Dream Kitchen Or Nightmare Project?

By Sara Busby

You have been scanning Houzz and Pinterest for months, attending every home

show and tour, purchasing every kitchen and bath magazine published and

discussing your “dream kitchen” with friends. Here are a few up and coming trends

from this year’s National Kitchen and Bath Show in Las Vegas that might have

popped up in all that research:

– Mid-tone woods used in cabinetry

with simpler styles and less


– Metals and glass in backsplashes

– Decorative hardware and lighting in

many finishes and even a little ‘bling’

– Stainless steel sinks that are warmer

in color and finish

– Faucets with adjustable spray

patterns and hands-free operation

– Smart technology in appliances and

lighting that communicate with cell


– Cooler color pallets with more taupes

and greys

Whether one opts for the latest technology and trends or prefers a more traditional

kitchen, new and remodeled kitchens are the best place to spend money for return

on investment, according to The National Kitchen and Bath Association and the

National Association of Home Builders.

This experience can be so much fun with results that will give years of joy and

memories, or it can be stressful and not quite as satisfying as hoped. Heard more

nightmare kitchen project stories than “dream come true” ones? How to ensure

the experience is the dream and not the nightmare? Start with selecting a certified

kitchen designer (CKD).

According to the National Kitchen and Bath Association, a CKD “must have a

minimum of 7 years’ experience designing residential kitchen spaces. They are

highly skilled in design, space planning and product selection and have extensive

knowledge of building codes, flooring materials, appliances and mechanical systems.

They write specifications and draw plans that are easily interpreted by plumbers,

electricians and installers. A CKD must meet specific educational requirements and

pass a comprehensive academic and practical exam.”

It is the CKD’s responsibility to interview and listen, to understand and honor

lifestyle, design sense and budget. Select a designer that listens and communicates

well. You will be placing a great amount of responsibility on your designer to

interpret your dreams. This process is best approached as a give and take. Dreams

may have to be prioritized to stay within budget or for design due to space,

structural elements and schedules. Using the budget effectively, and presenting the

best products and plan for the job, is the CKD’s main focus.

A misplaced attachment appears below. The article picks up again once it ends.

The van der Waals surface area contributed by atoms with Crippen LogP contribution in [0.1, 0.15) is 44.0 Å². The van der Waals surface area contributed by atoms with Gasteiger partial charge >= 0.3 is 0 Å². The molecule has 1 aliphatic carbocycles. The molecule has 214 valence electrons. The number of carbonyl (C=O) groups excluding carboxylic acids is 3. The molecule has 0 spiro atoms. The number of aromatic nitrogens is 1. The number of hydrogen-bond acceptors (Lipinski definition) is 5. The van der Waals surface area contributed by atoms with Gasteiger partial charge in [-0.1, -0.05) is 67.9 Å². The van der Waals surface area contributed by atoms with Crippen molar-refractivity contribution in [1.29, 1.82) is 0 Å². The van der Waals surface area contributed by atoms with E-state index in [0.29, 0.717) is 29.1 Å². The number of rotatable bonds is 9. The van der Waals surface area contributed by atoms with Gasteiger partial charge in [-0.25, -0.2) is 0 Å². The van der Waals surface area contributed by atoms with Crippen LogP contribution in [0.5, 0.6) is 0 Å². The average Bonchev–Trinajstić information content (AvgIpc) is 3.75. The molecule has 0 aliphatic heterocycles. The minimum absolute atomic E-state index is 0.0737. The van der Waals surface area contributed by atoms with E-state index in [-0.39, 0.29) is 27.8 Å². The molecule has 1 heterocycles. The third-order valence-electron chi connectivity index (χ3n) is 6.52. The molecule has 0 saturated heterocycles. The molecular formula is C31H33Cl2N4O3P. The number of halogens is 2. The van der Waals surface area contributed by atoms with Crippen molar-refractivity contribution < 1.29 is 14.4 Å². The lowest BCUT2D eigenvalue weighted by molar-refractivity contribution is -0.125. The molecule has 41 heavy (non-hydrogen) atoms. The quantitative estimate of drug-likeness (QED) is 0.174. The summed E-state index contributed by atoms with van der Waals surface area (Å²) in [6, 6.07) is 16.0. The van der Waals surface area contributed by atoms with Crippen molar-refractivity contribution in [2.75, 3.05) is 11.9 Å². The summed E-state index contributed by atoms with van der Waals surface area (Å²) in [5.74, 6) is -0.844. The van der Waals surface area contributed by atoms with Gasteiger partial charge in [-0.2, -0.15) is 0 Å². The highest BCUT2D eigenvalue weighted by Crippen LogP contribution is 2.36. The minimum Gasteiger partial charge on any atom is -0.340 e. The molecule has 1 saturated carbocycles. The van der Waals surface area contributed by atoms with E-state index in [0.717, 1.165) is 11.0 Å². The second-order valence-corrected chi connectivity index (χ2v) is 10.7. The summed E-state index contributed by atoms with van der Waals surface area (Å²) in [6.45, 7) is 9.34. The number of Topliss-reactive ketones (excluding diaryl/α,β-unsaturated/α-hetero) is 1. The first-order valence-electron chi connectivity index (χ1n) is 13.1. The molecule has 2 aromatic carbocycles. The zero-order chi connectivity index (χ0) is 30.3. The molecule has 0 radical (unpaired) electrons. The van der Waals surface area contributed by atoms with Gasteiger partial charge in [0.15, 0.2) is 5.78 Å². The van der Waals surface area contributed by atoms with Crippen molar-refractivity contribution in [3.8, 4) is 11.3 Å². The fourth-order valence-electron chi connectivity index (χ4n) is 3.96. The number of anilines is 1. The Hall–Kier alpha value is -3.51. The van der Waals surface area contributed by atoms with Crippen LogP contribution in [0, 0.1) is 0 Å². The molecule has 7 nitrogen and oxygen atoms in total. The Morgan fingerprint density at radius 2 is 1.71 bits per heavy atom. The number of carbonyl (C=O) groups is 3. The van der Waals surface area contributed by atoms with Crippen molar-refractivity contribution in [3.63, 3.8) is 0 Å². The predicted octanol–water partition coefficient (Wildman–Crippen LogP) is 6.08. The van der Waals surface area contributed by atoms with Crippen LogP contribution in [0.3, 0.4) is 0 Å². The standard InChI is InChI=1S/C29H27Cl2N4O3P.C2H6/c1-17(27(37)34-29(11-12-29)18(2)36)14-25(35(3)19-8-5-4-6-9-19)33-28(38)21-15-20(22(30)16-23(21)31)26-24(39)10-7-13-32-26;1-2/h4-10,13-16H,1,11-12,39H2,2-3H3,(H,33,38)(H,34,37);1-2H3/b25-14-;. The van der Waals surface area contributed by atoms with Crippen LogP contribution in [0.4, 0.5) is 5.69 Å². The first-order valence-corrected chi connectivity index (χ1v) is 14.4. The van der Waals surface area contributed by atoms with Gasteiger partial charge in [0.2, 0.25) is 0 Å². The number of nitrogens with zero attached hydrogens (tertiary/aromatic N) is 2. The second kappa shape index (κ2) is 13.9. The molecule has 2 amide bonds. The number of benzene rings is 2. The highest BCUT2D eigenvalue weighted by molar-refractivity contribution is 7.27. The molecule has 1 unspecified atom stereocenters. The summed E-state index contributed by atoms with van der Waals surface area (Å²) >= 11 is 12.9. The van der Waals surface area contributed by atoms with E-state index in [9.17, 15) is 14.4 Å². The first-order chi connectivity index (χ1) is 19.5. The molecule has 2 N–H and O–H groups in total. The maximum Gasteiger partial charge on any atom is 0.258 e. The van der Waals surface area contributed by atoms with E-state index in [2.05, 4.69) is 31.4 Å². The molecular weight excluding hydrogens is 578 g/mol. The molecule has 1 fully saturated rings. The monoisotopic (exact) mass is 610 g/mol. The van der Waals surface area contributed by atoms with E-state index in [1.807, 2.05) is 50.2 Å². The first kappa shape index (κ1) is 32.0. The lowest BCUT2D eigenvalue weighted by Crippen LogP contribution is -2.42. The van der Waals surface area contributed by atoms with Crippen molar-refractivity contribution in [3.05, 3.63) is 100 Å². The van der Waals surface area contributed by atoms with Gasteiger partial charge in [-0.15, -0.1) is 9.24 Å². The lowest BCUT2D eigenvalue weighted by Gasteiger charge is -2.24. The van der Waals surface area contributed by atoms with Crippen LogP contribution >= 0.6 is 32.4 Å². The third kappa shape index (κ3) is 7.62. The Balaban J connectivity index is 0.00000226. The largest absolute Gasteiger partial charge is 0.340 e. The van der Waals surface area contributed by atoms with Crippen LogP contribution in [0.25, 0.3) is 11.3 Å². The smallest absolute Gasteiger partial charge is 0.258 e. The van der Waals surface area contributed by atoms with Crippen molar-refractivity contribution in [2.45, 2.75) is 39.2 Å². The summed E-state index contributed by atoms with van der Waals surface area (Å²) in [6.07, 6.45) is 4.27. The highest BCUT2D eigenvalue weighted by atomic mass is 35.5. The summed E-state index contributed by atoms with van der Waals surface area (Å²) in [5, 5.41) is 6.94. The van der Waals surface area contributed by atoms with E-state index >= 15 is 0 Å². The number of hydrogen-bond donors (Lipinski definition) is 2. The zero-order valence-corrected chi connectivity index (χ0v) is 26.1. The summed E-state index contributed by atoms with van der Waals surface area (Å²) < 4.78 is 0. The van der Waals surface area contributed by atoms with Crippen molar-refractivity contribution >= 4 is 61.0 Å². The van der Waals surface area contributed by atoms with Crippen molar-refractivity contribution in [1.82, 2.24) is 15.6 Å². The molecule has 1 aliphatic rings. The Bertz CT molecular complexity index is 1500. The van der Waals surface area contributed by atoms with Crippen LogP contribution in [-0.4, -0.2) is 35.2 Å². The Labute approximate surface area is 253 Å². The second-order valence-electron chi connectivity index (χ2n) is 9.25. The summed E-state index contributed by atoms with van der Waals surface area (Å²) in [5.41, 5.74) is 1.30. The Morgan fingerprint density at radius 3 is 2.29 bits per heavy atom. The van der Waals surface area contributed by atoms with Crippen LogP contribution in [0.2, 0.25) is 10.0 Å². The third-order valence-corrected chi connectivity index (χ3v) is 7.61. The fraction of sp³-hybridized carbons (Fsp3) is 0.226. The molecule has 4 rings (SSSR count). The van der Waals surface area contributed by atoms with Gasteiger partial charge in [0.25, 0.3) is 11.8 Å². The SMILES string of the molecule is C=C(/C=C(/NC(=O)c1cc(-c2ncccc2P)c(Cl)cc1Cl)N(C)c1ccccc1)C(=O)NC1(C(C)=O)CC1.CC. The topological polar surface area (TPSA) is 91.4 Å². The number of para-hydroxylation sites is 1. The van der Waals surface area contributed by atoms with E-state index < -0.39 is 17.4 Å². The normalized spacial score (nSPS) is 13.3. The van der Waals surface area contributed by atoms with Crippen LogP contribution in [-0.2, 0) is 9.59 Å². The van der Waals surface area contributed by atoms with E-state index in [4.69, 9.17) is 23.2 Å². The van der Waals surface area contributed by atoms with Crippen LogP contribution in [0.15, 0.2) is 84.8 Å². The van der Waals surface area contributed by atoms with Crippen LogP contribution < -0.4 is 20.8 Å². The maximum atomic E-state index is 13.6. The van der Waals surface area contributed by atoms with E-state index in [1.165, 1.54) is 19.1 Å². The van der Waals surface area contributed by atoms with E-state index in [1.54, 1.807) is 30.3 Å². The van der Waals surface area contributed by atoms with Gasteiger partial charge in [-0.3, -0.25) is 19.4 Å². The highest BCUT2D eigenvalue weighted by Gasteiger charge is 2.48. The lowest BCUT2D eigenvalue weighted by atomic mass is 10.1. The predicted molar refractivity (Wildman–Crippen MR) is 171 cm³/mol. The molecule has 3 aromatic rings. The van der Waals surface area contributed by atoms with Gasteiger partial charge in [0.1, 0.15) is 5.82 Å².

Once the design is perfected, the materials selected, the contractor determined, it’s

time to start … or maybe not. These are some other key considerations which must

be addressed to have the “dream kitchen project” experience.

Establish an agreed upon means of communication with the designer and

contractor. Do you want a call, an email or text? Advised of every detail or prefer

to have the small decisions handled for you? How frequently do you want project

updates? Do you want to be out of town and come home to a clean and completed

project or to visit the jobsite regularly?

Prepare your home and your life for the renovation. Remove everything from your

kitchen and surrounding areas, clear space in the garage to stage deliveries and

plan the best location for the dumpster. Can you still get in the driveway, can the

next door neighbor get in their driveway? Where will you live while the work is

being done? Also, what hours are appropriate for work to begin and end? Some

developments have specific hours that work people are allowed in.

It is polite to alert your neighbors that there will be additional traffic in the

neighborhood, (and give them your builder’s phone number, just in case). Often the

neighbors will delight in sharing your experience and gladly help out any way they

can if you keep them informed.

You set the rules. No smoking in the house, but how about the driveway? What

about music? Which bathroom should workers use while on site? Pets may also

need special arrangements.

The project is now underway and will go through stages of: What was I thinking,

how can this make such a mess, when will these darn contractors be done, when will

the back ordered sink be here, how did the dog get that piece of drywall to chew on?

Remember that this process ends with a dream kitchen. Everyone working on your

job is a professional and will be doing their best work in a timely manner. If you can

enjoy the journey and have fun along the way the destination is amazing. Throw a

party and show off your new kitchen.

Sara Ann Busby, a certified kitchen designer, has been designing kitchens and

baths throughout the Midwest for more than 30 years. Busby previously served as

National President for the National Kitchen and Bath Association.